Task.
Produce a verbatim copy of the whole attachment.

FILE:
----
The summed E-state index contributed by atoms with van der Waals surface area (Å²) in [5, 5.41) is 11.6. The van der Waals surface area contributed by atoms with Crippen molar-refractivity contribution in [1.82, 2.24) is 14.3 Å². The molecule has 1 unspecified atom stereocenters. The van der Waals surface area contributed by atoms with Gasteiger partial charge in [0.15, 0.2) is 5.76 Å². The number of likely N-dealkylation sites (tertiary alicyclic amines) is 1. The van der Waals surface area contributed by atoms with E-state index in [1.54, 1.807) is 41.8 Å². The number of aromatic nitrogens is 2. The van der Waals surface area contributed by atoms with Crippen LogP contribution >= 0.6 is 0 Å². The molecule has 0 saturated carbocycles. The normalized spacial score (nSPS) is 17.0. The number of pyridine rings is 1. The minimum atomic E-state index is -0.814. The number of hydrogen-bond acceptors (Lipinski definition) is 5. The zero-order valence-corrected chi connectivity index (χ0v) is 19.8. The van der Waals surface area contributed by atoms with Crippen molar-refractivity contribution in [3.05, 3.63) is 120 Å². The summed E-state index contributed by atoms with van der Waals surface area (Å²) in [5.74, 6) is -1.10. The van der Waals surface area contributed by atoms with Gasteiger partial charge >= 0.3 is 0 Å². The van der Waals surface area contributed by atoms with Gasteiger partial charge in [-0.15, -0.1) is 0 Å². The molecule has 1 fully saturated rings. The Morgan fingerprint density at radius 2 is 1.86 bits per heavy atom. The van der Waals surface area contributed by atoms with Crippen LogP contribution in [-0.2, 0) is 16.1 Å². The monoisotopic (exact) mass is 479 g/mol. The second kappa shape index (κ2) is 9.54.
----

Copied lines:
The summed E-state index contributed by atoms with van der Waals surface area (Å²) in [5, 5.41) is 11.6. The van der Waals surface area contributed by atoms with Crippen molar-refractivity contribution in [1.82, 2.24) is 14.3 Å². The molecule has 1 unspecified atom stereocenters. The van der Waals surface area contributed by atoms with Gasteiger partial charge in [0.15, 0.2) is 5.76 Å². The number of likely N-dealkylation sites (tertiary alicyclic amines) is 1. The van der Waals surface area contributed by atoms with E-state index in [1.54, 1.807) is 41.8 Å². The number of aromatic nitrogens is 2. The van der Waals surface area contributed by atoms with Crippen LogP contribution >= 0.6 is 0 Å². The molecule has 0 saturated carbocycles. The normalized spacial score (nSPS) is 17.0. The number of pyridine rings is 1. The minimum atomic E-state index is -0.814. The number of hydrogen-bond acceptors (Lipinski definition) is 5. The zero-order valence-corrected chi connectivity index (χ0v) is 19.8. The van der Waals surface area contributed by atoms with Crippen molar-refractivity contribution in [3.05, 3.63) is 120 Å². The summed E-state index contributed by atoms with van der Waals surface area (Å²) in [5.74, 6) is -1.10. The van der Waals surface area contributed by atoms with Gasteiger partial charge >= 0.3 is 0 Å². The van der Waals surface area contributed by atoms with Gasteiger partial charge in [-0.15, -0.1) is 0 Å². The molecule has 1 fully saturated rings. The Morgan fingerprint density at radius 2 is 1.86 bits per heavy atom. The van der Waals surface area contributed by atoms with Crippen LogP contribution in [-0.2, 0) is 16.1 Å². The monoisotopic (exact) mass is 479 g/mol. The second kappa shape index (κ2) is 9.54.